•       How do the shorter sentences evoke Jack’s thoughts and feelings?



Jack is a bright, confident, caring thirteen year old. Flash Jack, covering only two weeks of his life,
describes a period of change and discovery for Jack.
In trying to put these two weeks into words, Jack decides the beginning of Dickens’ book The Tale
of Two Cities best describes his feelings:
‘It was the best of times. It was the worst of times.’ (page 13)

•       What does Jack mean by this? How can any experience be both?
•       Do you think other family members would have viewed the two weeks in a similar vein?
        Why/Why not?

During this novel Jack faces his deepest fear of the dark in order to find his brother Frank and
restore a sense of normalcy to his family (page 230 onwards). Jack is shown as having a certain
inner strength.

•       Does Jack have strength of character not unlike that of his father Dave?
•       Is Jack a Flash Jack?


•       What motivates Diana?
•       Why does she tell Jack she has seen someone riding his skateboard (page 17)?
•       For Jack ‘reading was like breathing’ (page135). Has not being able to read made a differ-
        ence to Diana’s life? What of her reactions to, and feelings about, the book Matilda?

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Diana, even more so than the others, appears to be living in some kind of fantasy world. The day
they watch the robber’s house and make notes (page 125) is reminiscent of television detective
shows. Jack, during the robbery, feels he is ‘stuck in the middle of their fantasy with no way of
getting out’ (page 191).

•       Is all of Diana’s life a fantasy world, or is reality just too stark and hurtful for her?
•       Diana’s bedroom, in contrast to the rest of the house, is tidy and starkly bare. Her life is
        obviously lacking in material possessions. Jack describes it as ‘sad’ (page 77). Why?


‘In one sense it is almost Frank’s story seen through the eyes of Jack’. McCarthy (Viewpoint: on
books for young adults, 9,3, Spring 2001 p. 18)

•       Is this book Frank’s story?

Though Frank appears brutal and without feeling or understanding, he is also described as ‘a sort of
innocent’ (page 185). Jack realizes that he has little understanding of people and very little practise
at human interaction.

•       Is there good in Frank?
•       It is Frank who comes for Jack when he is frightened as a young boy (page 131). Is this a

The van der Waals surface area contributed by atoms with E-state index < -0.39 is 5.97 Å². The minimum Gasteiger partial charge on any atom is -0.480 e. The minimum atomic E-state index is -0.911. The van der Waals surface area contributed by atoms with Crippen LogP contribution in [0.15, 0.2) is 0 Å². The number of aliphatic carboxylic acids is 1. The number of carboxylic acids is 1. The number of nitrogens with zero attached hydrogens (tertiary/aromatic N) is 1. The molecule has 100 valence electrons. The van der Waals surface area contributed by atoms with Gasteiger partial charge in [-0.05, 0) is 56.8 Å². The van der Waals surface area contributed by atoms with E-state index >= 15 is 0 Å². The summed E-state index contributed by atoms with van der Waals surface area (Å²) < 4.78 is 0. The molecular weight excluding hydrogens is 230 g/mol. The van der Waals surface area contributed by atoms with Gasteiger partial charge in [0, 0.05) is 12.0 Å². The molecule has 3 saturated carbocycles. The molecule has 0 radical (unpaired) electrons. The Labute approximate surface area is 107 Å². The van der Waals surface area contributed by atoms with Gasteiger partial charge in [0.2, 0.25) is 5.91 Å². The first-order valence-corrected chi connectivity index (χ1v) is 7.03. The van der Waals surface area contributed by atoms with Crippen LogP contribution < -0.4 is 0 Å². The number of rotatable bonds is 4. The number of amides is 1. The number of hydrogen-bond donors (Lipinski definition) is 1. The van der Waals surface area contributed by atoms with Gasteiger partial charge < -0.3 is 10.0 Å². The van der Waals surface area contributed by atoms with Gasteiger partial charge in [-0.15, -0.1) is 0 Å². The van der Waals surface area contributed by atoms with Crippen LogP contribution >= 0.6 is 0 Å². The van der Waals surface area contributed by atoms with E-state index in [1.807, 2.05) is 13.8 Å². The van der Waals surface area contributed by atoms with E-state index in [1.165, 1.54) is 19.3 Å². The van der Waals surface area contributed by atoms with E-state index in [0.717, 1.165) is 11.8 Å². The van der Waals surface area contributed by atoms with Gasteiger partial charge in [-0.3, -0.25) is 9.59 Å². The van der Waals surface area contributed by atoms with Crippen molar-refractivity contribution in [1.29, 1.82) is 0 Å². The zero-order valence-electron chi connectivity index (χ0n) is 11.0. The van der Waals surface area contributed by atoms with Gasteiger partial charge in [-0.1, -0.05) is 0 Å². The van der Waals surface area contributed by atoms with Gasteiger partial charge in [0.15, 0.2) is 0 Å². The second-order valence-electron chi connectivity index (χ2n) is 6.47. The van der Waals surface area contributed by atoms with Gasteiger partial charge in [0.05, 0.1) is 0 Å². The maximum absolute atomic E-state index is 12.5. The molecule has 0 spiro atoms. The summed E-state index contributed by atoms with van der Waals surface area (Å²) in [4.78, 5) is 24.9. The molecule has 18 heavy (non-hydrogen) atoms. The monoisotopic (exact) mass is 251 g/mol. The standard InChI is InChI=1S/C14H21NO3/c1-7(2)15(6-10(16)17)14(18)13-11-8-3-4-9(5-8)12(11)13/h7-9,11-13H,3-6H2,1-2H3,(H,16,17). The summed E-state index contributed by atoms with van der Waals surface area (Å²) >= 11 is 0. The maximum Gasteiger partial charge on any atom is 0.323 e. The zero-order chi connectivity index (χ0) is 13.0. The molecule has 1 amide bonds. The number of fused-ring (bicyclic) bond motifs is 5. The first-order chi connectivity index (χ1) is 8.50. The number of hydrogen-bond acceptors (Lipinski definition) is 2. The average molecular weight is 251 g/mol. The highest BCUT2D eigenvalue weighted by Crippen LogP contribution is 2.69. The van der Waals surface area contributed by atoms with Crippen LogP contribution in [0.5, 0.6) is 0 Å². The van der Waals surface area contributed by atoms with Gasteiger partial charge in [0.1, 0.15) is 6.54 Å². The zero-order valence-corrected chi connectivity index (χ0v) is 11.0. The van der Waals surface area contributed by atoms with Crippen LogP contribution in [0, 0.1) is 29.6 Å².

‘different’ Frank?


Sean appears to be a somewhat peripheral character to the main action of the story. He has moved
on from the immediate concerns of the family to a wider world of University, sporting interests and
socializing. Though his world is larger he still displays selfish behavior regarding the feelings of
others, as does Frank, particularly in regard to his birthday tea (page 51 onwards).

•       Is Sean less concerned with material possessions, and therefore more ready to let them
•       Is he not as close to Frank and Jack and therefore apart from the central action?
•       Is he different from his brothers in more than just physical characteristics?

Dave Lightfoot

Jack’s father has an interesting contrast of personal characteristics: a hard drinking, hard living past
coupled with a present day commitment to living a good family life. The physical descriptions of him
by Jack are evocative of a strong, solid man of convictions. He is described as out of place in his
new suburban home (page 14). McCarthy give Jack a perceptive, descriptive ability – he sees his
father as having ‘hair like that grey springy wool you clean pots with’ (page 3), a ‘head like a crushed
kerosene can’ (page 19), and, when angry, as having a face ‘like a lump of just-cooked corned beef’
(page 20).

It is Dave’s moral stance that plunges the family into difficult times. He says:

“‘As far as I’m concerned, doing the right thing is not just for when it suits you’. He was really yelling
at this stage. ‘It’s important to tell the truth even when it hurts – especially when it hurts!’” (page 25)

•       Is Dave right?
•       If he had agreed to sign the insurance forms and forget the open window would he really

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        have been going against his moral code?